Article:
MILAN — Matty Bovan’s avant-garde maximalism is decamping to Milan this season and he is all about taking his rebel spirit to the city’s fashion, traditionally rooted in wearability.
“I’m incredibly excited because I’m so used to London and it’s really an exciting opportunity for me,” Bovan told WWD, Zooming in from Yorkshire in the U.K. a few days before the show, which is scheduled for Sept. 25 at 4 p.m. CET. The show is being backed by Dolce & Gabbana as part of a mentoring program jumpstarted last February that invites young names to Milan Fashion Week and supplies them with fabrics and materials.
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“When they originally contacted me, I did come over to Milan I think in June for their men’s show. I had a meeting with them, they were great and very encouraging, they loved my use of color and use of texture, they told me to do whatever I wanted,” Bovan explained.
A 2015 Central Saint Martins graduate with an MA in fashion knitwear, his graduate collection earned him the L’Oréal Professionel Creative Award, followed by the prestigious LVMH Graduate Prize, which included 10,000 euros and a junior designer placement at Louis Vuitton under Nicolas Ghesquière.
In 2021, the designer took home the Woolmark Prize, crediting his mastery in knitwear design, seen by Bovan as his strongest tie with Italian fashion.
“Italy is the capital of knitwear in the world, so I kind of already have an affinity with Italians’ love of texture and colors,” he offered.
“It’s really exciting for me who’s maybe a little bit of a rebel when it comes to how I do the craft, [I’m] a turn-on-its-head [type] slightly, which I think is the point of someone in my position anyway, to challenge people’s expectations, level of taste, and what people know, especially young people,” he said.
“I want them to look at the collection and think, ‘Oh, you know I want to learn how to knit, how to crochet, how to silk print.’ That’s my role in a lot of ways, to challenge the status quo and push it forward,” he added.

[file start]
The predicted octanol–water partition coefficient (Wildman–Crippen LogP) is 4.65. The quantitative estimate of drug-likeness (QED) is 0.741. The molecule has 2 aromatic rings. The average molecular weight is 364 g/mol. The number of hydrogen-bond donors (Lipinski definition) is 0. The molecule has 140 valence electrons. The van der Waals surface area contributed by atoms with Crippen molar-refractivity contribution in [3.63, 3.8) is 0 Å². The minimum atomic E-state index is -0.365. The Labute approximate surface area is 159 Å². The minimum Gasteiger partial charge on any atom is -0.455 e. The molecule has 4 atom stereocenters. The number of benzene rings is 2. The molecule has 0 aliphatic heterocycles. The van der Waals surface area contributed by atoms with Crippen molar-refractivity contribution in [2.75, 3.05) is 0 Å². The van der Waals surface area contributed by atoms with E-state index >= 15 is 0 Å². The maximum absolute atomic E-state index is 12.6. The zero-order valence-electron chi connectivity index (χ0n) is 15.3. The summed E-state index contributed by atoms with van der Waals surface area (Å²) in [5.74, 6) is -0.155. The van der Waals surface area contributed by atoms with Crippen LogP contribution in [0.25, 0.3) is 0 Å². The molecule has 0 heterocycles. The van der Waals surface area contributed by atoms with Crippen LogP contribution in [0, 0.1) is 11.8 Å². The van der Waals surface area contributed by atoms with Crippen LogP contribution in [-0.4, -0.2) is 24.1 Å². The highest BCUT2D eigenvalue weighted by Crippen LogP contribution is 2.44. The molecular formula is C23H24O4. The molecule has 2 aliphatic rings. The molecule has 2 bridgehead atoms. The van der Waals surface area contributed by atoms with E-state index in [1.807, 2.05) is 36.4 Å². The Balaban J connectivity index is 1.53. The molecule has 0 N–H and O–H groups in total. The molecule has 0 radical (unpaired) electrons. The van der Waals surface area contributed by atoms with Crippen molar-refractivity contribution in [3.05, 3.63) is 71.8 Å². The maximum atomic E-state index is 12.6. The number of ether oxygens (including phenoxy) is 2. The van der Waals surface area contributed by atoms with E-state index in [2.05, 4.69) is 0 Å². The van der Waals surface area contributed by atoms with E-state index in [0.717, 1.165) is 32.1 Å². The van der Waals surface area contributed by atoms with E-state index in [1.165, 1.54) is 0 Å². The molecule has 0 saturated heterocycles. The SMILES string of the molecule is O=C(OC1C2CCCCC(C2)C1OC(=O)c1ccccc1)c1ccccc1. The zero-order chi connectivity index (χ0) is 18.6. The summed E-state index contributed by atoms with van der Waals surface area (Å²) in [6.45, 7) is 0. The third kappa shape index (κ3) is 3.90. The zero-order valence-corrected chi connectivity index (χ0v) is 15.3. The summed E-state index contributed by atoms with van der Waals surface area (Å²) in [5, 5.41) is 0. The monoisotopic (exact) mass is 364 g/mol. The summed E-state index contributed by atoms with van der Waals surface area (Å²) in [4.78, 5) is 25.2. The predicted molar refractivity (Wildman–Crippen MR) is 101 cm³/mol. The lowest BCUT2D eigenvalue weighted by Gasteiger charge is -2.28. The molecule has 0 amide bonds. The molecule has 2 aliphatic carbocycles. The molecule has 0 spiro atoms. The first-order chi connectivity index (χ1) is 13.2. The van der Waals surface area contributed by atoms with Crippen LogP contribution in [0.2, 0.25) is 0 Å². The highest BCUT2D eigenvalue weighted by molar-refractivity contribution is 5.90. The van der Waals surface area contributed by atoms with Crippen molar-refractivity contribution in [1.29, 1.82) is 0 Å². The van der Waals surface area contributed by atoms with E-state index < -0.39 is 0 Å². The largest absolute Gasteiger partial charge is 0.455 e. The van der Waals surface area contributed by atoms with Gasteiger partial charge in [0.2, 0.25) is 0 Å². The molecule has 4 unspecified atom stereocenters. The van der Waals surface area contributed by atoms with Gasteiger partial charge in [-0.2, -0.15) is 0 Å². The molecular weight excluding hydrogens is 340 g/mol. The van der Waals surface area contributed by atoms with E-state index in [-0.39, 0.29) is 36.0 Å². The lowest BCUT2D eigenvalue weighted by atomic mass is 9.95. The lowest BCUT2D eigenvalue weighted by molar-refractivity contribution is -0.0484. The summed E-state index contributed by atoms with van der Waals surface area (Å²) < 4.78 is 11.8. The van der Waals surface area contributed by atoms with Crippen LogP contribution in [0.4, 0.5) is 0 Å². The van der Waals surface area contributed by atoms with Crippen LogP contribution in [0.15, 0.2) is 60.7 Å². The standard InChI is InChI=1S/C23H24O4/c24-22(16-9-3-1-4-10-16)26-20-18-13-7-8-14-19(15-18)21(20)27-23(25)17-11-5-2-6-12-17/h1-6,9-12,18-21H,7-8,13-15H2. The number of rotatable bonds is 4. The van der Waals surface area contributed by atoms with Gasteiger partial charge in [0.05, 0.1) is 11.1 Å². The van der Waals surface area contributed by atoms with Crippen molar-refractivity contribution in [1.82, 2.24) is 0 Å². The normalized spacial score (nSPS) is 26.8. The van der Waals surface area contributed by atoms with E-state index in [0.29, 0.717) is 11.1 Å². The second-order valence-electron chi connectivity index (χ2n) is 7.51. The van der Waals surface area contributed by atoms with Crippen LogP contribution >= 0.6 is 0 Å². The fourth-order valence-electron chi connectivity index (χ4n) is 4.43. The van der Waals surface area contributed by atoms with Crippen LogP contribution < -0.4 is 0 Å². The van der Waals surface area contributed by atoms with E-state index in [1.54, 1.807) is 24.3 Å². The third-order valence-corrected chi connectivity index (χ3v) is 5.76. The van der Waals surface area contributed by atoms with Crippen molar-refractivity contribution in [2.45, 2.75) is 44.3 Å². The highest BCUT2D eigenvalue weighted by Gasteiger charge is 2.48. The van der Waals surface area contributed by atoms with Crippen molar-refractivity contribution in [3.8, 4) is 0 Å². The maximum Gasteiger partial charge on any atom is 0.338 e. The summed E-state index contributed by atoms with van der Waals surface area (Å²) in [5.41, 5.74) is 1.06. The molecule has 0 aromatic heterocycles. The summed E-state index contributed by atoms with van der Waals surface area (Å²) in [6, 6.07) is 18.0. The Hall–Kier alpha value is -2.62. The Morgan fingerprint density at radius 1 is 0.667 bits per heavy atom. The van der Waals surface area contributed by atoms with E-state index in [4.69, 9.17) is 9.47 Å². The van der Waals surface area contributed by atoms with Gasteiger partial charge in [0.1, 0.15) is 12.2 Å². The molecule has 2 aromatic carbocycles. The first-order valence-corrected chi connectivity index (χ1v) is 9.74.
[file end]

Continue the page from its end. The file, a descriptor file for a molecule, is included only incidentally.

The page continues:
Building on his fall 2022 creative vision of “chaos and destruction,” the spring lineup marks an evolution that he described as “controlled chaos,” distilled into texture manipulation Bovan referred to as “camouflage.”
Just don’t expect military gear.
“I challenged myself to cover each texture in something that could meld together, so it was kind of this idea of shapeshifting through this universe, through the different outfits….I started quite vague and then I was very particular about my fabrics, my textures, everything from then on was very controlled in a sense,” he said.
Lurex jacquards are to mingle with Scottish lambswool knits, custom prints, hand-painting, sequins and hand-crochet, all worked into layered outfits, with structured skirts and exaggerated shoulder lines pushing conventions on feminine tropes.
“It’s a tour de force,” Bovan said. “It’s very Matty Bovan in a sense but it’s an elevated Matty Bovan collection,” he added.
The Milan trip also marks an opportunity for Bovan to ramp up the brand’s visibility and appeal. “That’s a bonus, really,” he said.
He’s been mindful to inject some more commercial pieces, including bestselling T-shirts and sweatshirts, although the experimental fashion approach still sits at the core.
“I kind of pushed that side a bit more but to be honest my modus operandi is to create special pieces,” he said. “I believe the role of my job is to provide some fantasy and an exaggeration of the everyday world, but there is a lot of wearable things in the collection.”
“People when they see my work they think it’s avant-garde but actually I design with a wardrobe in mind, so I do work on pieces that can be translated into very wearable items. When you see it, it looks very intense and amplified but…when you break it down, there’s some very wearable stuff,” he noted.
As part of the tie-up with Dolce & Gabbana, Bovan has trained his crafty hands on archive pieces for a cobranded capsule collection debuting in the show for which he revisited signature styles that “are very important to Dolce’s history.”
The joint effort provided Bovan with the opportunity to work within a design studio, which he is not accustomed to, handling most operations on his own.